The ESA’s New Satellite Is Nearly Ready for Launch

Earth Space View

After years of development and testing, the Aeolus satellite is almost ready for deployment. The spacecraft is being developed by the European Space Agency (ESA) and is expected to launch in January 2018, less than two months from now.

One of Five

Aeolus is the fifth satellite to be launched as part of the ESA’s Earth Explorer Missions. They include the EarthCARE, Soil Moisture and Ocean Salinity (SMOS), SWARM and CryoStat. Each satellite is tasked with a different mission to help us better understand our planet. Aeolus is an essential part of that team and will help us better understand our world — including how it’s changing and what we can do about it.

The Mission

Right now, the satellite is going through its last few rounds of tests before launch. The project has seen delays before, but this close to launch everyone is hoping for it to go off without a hitch!

This satellite launch will be the first of its kind, but is still part of a broader mission. Aeolus’ job will be to monitor Earth’s wind speeds on a global level. This is expected to help several areas.

For immediate impact, it will hopefully give meteorologists more information to accurately predict the weather. This will be especially helpful when it comes to predicting storm paths. The satellite will provide almost real-time wind speed observations, which will help cut down on predictions.

In addition to helping our personal lives, Aeolus will also gather data about the climate. As other studies have predicted, the climate is expected to see fewer small storms and more large storms. This is the result of reduced front collisions, as the cold weather warms, and an increase in humidity around the planet.

By tracking winds globally, we hope to gain a better understanding of those currents and offer more reliable predictions about how climate change will impact the world.

The Satellite

Aeolus, by itself, is unusual. There has never been a satellite launched with wind measurements as its sole intent before. As a result, it carries one of the most advanced instruments ever sent into space: Aladin.

Aladin consists of two large lasers that will point down toward Earth and measure the world’s winds. This technique has never been applied before, but the tests are encouraging — it’s expected to increase the accuracy of our wind measurements.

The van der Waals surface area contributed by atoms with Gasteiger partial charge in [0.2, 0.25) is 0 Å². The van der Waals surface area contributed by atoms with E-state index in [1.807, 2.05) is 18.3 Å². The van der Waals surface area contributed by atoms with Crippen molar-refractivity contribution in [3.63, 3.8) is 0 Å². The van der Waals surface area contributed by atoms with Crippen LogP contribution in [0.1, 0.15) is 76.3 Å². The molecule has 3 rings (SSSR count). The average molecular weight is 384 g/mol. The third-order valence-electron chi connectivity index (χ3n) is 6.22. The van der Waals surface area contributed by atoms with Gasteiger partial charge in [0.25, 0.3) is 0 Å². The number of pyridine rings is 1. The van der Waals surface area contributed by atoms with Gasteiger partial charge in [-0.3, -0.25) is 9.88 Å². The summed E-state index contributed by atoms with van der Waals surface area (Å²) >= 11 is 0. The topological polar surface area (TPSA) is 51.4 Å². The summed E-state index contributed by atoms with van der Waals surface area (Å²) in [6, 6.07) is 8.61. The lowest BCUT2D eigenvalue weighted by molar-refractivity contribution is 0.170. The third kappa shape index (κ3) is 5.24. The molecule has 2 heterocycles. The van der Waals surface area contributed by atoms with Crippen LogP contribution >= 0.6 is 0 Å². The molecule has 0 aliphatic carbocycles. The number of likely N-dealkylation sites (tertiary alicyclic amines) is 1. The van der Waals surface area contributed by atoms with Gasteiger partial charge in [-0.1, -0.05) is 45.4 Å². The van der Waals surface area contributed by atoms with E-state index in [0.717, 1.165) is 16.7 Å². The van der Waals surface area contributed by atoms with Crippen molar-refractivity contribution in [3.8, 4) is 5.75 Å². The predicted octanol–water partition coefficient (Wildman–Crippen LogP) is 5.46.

Getting it into space means it has to have specialized equipment. This is one of the most sensitive objects ever sent to space, so it needs to be protected during the process. It will have to be vacuum-packed for the trip ahead of time to help prevent contamination. The alloy fasteners for the entire machine must withstand extreme temperatures far above what steel can handle. Re-entry temperatures can exceed 3,000 degrees Fahrenheit.

And, of course, once it’s up there it has to function in an environment with no gravity.

The lasers use ultraviolet light, so there’s no more danger to people than a bit of sunshine. It’s still a good idea to wear sunscreen, though. Developing the technique has resulted in a few setbacks, which is a common issue with new technologies. As the lasers are projected toward Earth, they’ll bounce off molecules in the atmosphere. This scatters the light. The telescope on the satellite can read and interpret the light dispersion.

This complicated process is expected to give us a great deal of brand-new information. Right now, it’s locked in a vacuum chamber for testing to make sure the lasers still function correctly in a space-like environment. The tests will continue for the next month. Once they’re complete, the satellite will go for its final checks and then move on to the launch phase. We’ll be watching!